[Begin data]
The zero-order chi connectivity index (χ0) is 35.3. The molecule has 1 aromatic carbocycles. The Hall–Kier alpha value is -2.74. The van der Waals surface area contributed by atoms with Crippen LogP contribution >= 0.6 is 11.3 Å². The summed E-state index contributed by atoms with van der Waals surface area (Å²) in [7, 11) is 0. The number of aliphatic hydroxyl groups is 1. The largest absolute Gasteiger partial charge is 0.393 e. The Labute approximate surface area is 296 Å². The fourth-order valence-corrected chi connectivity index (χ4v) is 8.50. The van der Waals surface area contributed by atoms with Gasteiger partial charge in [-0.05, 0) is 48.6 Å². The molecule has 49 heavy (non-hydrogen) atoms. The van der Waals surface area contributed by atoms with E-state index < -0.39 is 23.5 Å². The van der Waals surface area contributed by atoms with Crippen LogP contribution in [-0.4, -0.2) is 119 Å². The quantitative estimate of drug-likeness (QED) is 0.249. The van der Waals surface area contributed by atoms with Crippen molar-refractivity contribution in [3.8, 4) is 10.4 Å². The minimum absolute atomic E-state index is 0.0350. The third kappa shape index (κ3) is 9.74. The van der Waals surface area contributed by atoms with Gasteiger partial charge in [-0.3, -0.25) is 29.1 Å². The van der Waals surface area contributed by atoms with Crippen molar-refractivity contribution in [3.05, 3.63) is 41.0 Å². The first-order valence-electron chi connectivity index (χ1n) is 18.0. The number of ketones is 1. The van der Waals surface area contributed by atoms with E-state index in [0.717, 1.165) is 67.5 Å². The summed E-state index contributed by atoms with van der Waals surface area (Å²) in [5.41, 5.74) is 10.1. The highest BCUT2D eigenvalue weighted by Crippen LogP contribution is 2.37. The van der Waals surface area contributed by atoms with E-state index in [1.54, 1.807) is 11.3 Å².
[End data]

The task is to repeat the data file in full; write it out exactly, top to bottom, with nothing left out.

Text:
The zero-order chi connectivity index (χ0) is 35.3. The molecule has 1 aromatic carbocycles. The Hall–Kier alpha value is -2.74. The van der Waals surface area contributed by atoms with Crippen LogP contribution >= 0.6 is 11.3 Å². The summed E-state index contributed by atoms with van der Waals surface area (Å²) in [7, 11) is 0. The number of aliphatic hydroxyl groups is 1. The largest absolute Gasteiger partial charge is 0.393 e. The Labute approximate surface area is 296 Å². The fourth-order valence-corrected chi connectivity index (χ4v) is 8.50. The van der Waals surface area contributed by atoms with Gasteiger partial charge in [-0.05, 0) is 48.6 Å². The molecule has 49 heavy (non-hydrogen) atoms. The van der Waals surface area contributed by atoms with E-state index < -0.39 is 23.5 Å². The van der Waals surface area contributed by atoms with Crippen LogP contribution in [-0.4, -0.2) is 119 Å². The quantitative estimate of drug-likeness (QED) is 0.249. The van der Waals surface area contributed by atoms with Crippen molar-refractivity contribution in [3.8, 4) is 10.4 Å². The minimum absolute atomic E-state index is 0.0350. The third kappa shape index (κ3) is 9.74. The van der Waals surface area contributed by atoms with Gasteiger partial charge in [-0.3, -0.25) is 29.1 Å². The van der Waals surface area contributed by atoms with Crippen molar-refractivity contribution in [3.05, 3.63) is 41.0 Å². The first-order valence-electron chi connectivity index (χ1n) is 18.0. The number of ketones is 1. The van der Waals surface area contributed by atoms with E-state index in [0.717, 1.165) is 67.5 Å². The summed E-state index contributed by atoms with van der Waals surface area (Å²) in [5.41, 5.74) is 10.1. The highest BCUT2D eigenvalue weighted by Crippen LogP contribution is 2.37. The van der Waals surface area contributed by atoms with E-state index in [1.54, 1.807) is 11.3 Å².